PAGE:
Compliance focus dents other spending, AFSA chief says

Stinebert: “How much can you do when your focus and so much of the leadership within the organization has a singular priority?”

DETROIT -- Compliance remains a hot topic in auto finance these days, but auto lenders’ investment in compliance training may be digging into their spending on technology and other business resources, the American Financial Services Association said this week.

“I think there’s an overreliance in using all of their available resources to prepare for compliance, especially now that they’re under the larger participant rule,” AFSA CEO Chris Stinebert said during a discussion with Automotive News editors and reporters this week.

In June, the Consumer Financial Protection Bureau published the “larger participant rule,” giving it oversight of any nonbank lender -- including automakers’ captive finance arms -- that originates 10,000 or more auto loans or leases annually. The CFPB now has supervision over 34 of the largest nonbank auto lenders, which, the bureau says, originate about 90 percent of nonbank auto loans and leases.

‘Quantitative issue’

The rule includes not only big auto lenders but also small lenders with tiny market share that could see their compliance costs rise, Bill Himpler, AFSA executive vice president, told Automotive News in September 2014, shortly after the rule was proposed.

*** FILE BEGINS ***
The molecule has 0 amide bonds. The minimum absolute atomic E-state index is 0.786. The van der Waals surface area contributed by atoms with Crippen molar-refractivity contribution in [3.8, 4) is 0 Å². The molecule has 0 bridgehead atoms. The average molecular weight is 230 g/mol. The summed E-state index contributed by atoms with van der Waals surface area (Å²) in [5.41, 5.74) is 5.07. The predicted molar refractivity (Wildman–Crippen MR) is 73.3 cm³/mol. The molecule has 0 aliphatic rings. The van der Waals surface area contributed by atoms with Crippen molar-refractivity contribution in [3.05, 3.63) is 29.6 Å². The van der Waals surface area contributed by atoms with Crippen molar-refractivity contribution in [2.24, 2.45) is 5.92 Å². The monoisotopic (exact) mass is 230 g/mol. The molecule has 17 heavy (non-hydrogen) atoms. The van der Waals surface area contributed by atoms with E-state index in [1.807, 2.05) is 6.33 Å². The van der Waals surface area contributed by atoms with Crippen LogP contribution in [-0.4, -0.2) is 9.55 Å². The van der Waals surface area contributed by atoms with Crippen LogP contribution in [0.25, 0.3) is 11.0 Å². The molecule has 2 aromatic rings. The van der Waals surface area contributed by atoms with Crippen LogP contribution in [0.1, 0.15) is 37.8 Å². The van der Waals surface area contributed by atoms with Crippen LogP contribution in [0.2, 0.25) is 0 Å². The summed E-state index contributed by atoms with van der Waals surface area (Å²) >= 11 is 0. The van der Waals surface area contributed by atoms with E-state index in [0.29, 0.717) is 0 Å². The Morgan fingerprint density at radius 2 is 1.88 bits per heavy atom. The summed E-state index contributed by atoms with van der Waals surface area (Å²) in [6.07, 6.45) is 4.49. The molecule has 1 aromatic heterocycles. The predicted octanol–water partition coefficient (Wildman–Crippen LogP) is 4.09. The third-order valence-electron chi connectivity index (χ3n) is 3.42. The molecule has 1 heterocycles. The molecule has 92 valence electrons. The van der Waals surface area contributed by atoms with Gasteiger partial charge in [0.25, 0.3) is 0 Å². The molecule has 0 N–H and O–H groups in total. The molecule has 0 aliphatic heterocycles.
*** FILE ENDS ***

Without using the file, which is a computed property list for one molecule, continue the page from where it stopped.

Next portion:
Lenders would like to spend more resources on technology, risk analysis, big data and predictability models, Stinebert said this week.

That doesn’t mean auto lenders are completely disregarding those other areas, Stinebert said, but it’s a “quantitative issue.”

“How much can you do when your focus and so much of the leadership within the organization has a singular priority?” he said.

Hiring a compliance manager or a compliance department isn’t enough to ensure compliance, Stinebert said. “The CFPB has made it very clear that it has to be from the top down.”

5 to 20 hours

Depending on the finance company and the employee’s position, a staff member could be spending five to 20 hours on compliance training per quarter, Stinebert said. “Everybody within [an auto lending] organization, many of those who never touch or see a consumer, all have to have compliance training.”

AFSA University has more than 100 compliance-related training courses designed for individuals at various levels of a company. The compliance programs started about a year and a half ago, and as of last month, 22,000 employees from AFSA’s member companies had participated.

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